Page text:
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originally posted by: rexsblues
In an article published Friday, The New York Times outed the Central Intelligence Agency’s (CIA) top spy overseeing the organization’s efforts in Iran. The paper justified its outing of the undercover CIA spy and his role within the agency by saying it was necessary since the agent is “leading an important new administration initiative against Iran.”
Yes. That really happened.
The MSM is completely out of control, they've pretty much become a quasi-government within themselves, due to their platform, reach, and influence over all individuals, corporations and even country's. These papers and networks subverting the law just need to be completely shut down, let the local news and the independent web based outlets handle the task of informing the people of what they need to know.... which is pretty much the way it already going.
originally posted by: Sublimecraft
a reply to: rexsblues
I don't know how I feel about this - a known elitist propaganda rag outs a warpig.
Do I G.A.F?
Not really, but it would be good to watch with popcorn and beer.
Here's the thing.
We the people should have some idea what the CIA is up to. We can't trust the government to tell us, regardless of which party is in the WH.
originally posted by: Vector99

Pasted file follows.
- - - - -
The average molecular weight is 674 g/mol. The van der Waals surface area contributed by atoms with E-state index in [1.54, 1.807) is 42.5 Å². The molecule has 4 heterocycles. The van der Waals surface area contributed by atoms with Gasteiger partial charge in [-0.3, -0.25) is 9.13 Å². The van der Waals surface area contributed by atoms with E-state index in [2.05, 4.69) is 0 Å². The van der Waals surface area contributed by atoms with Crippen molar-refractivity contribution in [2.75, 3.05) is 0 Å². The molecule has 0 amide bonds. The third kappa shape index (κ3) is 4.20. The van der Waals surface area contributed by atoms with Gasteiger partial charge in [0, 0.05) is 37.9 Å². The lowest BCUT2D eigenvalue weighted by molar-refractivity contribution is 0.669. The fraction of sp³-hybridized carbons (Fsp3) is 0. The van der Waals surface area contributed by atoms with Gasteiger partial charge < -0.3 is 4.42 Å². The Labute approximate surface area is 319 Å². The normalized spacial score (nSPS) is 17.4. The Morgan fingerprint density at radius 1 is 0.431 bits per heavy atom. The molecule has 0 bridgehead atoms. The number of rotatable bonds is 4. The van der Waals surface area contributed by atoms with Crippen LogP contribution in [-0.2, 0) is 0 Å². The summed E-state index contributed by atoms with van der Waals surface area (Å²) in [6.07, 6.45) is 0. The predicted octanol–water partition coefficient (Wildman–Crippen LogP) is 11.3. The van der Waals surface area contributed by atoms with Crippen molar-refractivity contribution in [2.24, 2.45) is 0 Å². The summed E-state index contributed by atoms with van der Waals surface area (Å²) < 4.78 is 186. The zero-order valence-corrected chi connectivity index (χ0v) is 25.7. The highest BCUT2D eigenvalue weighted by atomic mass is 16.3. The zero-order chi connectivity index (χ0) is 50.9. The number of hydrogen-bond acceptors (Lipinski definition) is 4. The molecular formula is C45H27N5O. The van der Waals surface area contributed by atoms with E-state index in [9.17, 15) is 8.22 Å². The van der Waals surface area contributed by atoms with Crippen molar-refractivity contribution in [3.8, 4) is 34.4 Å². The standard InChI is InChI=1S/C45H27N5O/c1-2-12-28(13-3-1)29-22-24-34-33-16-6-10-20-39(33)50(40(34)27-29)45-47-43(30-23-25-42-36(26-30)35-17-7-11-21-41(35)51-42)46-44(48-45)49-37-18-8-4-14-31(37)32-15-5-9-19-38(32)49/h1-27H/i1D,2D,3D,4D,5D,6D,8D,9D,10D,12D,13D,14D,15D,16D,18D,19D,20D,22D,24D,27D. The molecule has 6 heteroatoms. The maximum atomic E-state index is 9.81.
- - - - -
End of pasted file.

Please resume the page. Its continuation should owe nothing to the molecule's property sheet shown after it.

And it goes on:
If the public is aware of what they do, seriously what is the point of the organization then?
originally posted by: IgnoranceIsntBlisss
Sounds like trolling so then liberal fanatics can scream forever about Trump waging a war on the press. If only Trump could even compete with Obama's war on the press / whistleblowers. He'd have to work tirelessly on it to do so.
A wide-sweeping story on the CIA’s drone programme and its deep congressional support in Washington has made waves, after the New York Times named top officials linked with the operation – despite requests the agency that it not do so.
At the centre of the story was former counter-terrorism chief Michael D’Andrea. Mr D’Andrea, in addition to overseeing the growth of the drone programme, was also heavily influential in the creation of the agency’s detention and interrogation operations.
He also married a Muslim woman he met abroad, prompting his conversion to Islam. Colleagues said he doesn’t shy away from mentioning his religion but is not demonstrably observant. There is no prayer rug in his office, officials said, although he is known to clutch a strand of prayer beads.
Roger was not part of the first wave of CIA operatives deployed after the Sept. 11 attacks, and he never served in any of the agency’s “black sites,” where al-Qaeda prisoners were held and subjected to harsh interrogation techniques.
But in subsequent years, he was given a series of high-profile assignments, including chief of operations for the CTC, chief of station in Cairo, and the top agency post in Baghdad at the height of the Iraq war.